Questions & Answers
What will change?
The university will become smoke free by July 1, 2011, including all buildings and surrounding grounds. There will not be designated smoking areas on campus. This takes us further along an important path toward a completely smoke-free environment that began long ago -- in 1987 the university adopted a ban on smoking in buildings and the Health System became smoke-free in 1998.
Why are we making this change and how will it make a difference?
There are immediate and positive health effects when any individual quits smoking. There also are organizational improvements that can accompany a change like this -- reduced absenteeism, greater productivity on the job, and reduced medical and disability costs to name a few. We're also working university-wide to promote a culture of health, and this fits into that philosophy. Just as we are trying to help people move toward other healthy behaviors through our MHealthy programs, we believe that a smoke-free environment is another strong way to encourage a healthy lifestyle. We hope that the policy will translate into more members of our community quitting smoking -- there is a high likelihood of that -- and more of the younger members of the community not starting to smoke. Both will be significant health-promoting contributions. encouraging a healthy environment also helps us address our rising health care costs.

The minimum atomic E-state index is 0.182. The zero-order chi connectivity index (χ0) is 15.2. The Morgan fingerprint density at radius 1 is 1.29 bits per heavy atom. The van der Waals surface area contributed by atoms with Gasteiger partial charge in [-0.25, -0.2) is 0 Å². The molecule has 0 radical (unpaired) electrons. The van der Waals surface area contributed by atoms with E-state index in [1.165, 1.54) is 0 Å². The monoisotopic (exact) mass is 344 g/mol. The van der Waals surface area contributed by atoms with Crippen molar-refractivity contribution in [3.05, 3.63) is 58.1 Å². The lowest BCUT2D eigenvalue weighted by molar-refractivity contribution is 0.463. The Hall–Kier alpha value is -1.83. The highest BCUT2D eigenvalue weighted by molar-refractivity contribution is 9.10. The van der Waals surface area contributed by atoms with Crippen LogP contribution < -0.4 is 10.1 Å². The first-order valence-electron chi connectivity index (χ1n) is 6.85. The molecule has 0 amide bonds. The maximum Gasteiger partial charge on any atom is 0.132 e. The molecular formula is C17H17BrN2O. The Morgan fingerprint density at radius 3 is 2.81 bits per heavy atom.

Why address smoking and not obesity, or other health concerns?
We are addressing a range of health behaviors. The university's chief health officer tells us that up to 70 percent of all illnesses are preventable and develop from lifestyle choices so both the university and the individual benefit when we help each other reduce risks. Instituting a smoke-free campus is one of the many ways we encourage a culture of health. Other examples include Active U, MHealthy's annual physical activity challenge, ongoing fitness and weight management programs, the Understanding U website for mental health screenings and resources, and MHealthy's Good Choice program to help identify healthier food options in campus vending machines and dining locations.
Is the university requiring that people quit smoking?
No. The university is saying that smoking will not be allowed on university grounds. For those people who choose to quit smoking, the university will support them through the smoking cessation programs that have been offered for many years. MHealthy will also offer a new program called the MHealthy Tobacco Independence Program (MTIP) which provides free behavioral counseling for faculty and staff to quit smoking.
Who is involved in planning the transition?
Dr. Robert Winfield, chief health officer and director of the University Health Service, and Kenneth Warner, Ph.D., dean of the School of Public Health, chair the Steering Committee and subcommittees addressing issues and implications for student life, human resources, communications, grounds and facilities and visitors to the universityís campuses have been formed. The committee and subcommittees include representatives from all campuses, students, the local community, and smoking cessation experts. Smokers, former smokers and never-smokers are included in each of the subgroups. The UM-Dearborn campus has formed its own committee to implement the new policy.
Are all U-M campus included in this change?